Higher-Income Workers.  Over the past 10 years, the fastest-growing segment of the uninsured population was middle- and upper-income families.  The number of uninsured among these higher-income households actually increased by almost 8 million.  The ranks of the uninsured in households earning $50,000 to $75,000 increased 47 percent, while households earning above $75,000 increased 117 percent.  According to a study by Hanns Kuttner of the University of Michigan, the likely reason is that the number of people living in households earning more than $50,000 annually has increased substantially.  In 1996, about 100 million people lived in households earning more than $50,000.  This rose to nearly 161 million by 2006.  In 1996, only about 8 percent of households earning more than $50,000 were uninsured.  By 2005, this had increased to 10.6 percent.

The "Free Care" Alternative. Why buy health insurance if you know that free health care is available once you get sick?  Federal law forbids hospital emergency rooms from turning away critical care patients.  With the certainty of receiving free emergency care, many people forgo paying for coverage.  While estimates vary, free care spending ranges from $1,049 to a high of $1,548 per full-time uninsured individual.  In addition, the federal and state governments spend more than $300 billion annually on  such "free" public health insurance as Medicaid and state childrens health insurance programs (S-CHIP).  Studies show that the expansion of government insurance crowds out private insurance.  This means that some people who are privately insured give up their private coverage because they have the opportunity to enroll in a public program.

State Mandates.  Government policies that drive up the cost of health insurance may partly explain why millions of people forgo coverage.  For instance, many states try to make it easy for a person to obtain insurance after becoming sick by requiring insurance companies to offer immediate coverage for pre-existing conditions with no waiting period.  Thus, when people are healthy they have little incentive to participate and tend to avoid paying for coverage until they need care.

Some states also impose "community rating," which forces insurers to charge the same premium to all, no matter how sick or healthy they are when they purchase insurance.  This mandate drives up the cost of insurance for the healthy.  Because their premiums are far higher than their anticipated medical needs, healthy people are often priced out of the market.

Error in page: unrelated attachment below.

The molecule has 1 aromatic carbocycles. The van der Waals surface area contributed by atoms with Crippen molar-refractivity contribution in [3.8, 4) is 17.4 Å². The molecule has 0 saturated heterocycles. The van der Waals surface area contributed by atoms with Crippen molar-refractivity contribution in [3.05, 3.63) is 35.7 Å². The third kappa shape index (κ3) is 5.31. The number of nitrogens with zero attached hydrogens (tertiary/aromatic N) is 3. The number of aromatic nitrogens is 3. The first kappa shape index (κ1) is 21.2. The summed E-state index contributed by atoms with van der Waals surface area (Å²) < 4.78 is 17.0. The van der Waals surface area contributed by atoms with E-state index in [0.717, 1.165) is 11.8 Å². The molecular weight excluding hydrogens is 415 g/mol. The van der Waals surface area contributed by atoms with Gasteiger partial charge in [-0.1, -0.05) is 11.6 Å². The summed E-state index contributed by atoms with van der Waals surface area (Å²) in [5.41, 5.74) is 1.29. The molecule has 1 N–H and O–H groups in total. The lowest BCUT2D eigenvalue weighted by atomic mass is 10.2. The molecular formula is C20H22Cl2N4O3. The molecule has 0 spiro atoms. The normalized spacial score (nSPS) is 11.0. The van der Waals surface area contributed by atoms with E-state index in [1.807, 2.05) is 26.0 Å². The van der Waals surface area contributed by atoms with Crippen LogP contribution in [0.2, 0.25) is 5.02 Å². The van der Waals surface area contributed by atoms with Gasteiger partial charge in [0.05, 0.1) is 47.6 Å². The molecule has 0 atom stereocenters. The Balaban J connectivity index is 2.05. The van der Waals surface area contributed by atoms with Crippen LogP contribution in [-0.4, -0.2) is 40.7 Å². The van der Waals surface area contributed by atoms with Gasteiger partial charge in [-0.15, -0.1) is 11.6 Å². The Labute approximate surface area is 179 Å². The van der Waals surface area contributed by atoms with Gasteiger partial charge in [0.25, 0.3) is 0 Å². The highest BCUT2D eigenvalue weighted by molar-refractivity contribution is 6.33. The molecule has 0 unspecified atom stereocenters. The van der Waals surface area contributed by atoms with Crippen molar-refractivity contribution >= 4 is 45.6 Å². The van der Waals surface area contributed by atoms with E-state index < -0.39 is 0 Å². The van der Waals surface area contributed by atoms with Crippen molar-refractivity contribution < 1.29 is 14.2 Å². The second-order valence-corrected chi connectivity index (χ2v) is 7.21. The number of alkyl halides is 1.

Tax Discrimination.  Employees who obtain employer-sponsored insurance receive generous tax subsidies, but there are few tax incentives available to individuals who purchase their own insurance.  Also, since the insurance benefit is excluded from the taxable income of workers with employer-provided coverage, the subsidy is greatest for those in higher income tax brackets.  On average, the subsidy is worth $2,780 per year to workers earning more than $100,000.  By contrast, it is worth only $725 to those earning $20,000 to $30,000.

Conclusion.  Despite claims that the United States is experiencing a health insurance crisis, the proportion of people without insurance coverage has changed little in recent years.  Even so, much can be done to reduce the number of uninsured.

Instead of turning to taxpayers to solve the problem, we should use the free care money taxpayers are already providing to subsidize the purchase of private insurance.  This is precisely what Gov. Mitt Romney is trying to do in Massachusetts.

Additionally, many of today's uninsured who do not consider health care a "good buy" may change their minds now that Health Savings Accounts (HSAs) are available. Unused HSA funds can be rolled over for use in future years.  HSAs make coverage more affordable and attractive for healthy and young workers who know their money isn't wasted if they do not need care in any particular year.

Devon M. Herrick is a senior fellow with the National Center for Policy Analysis.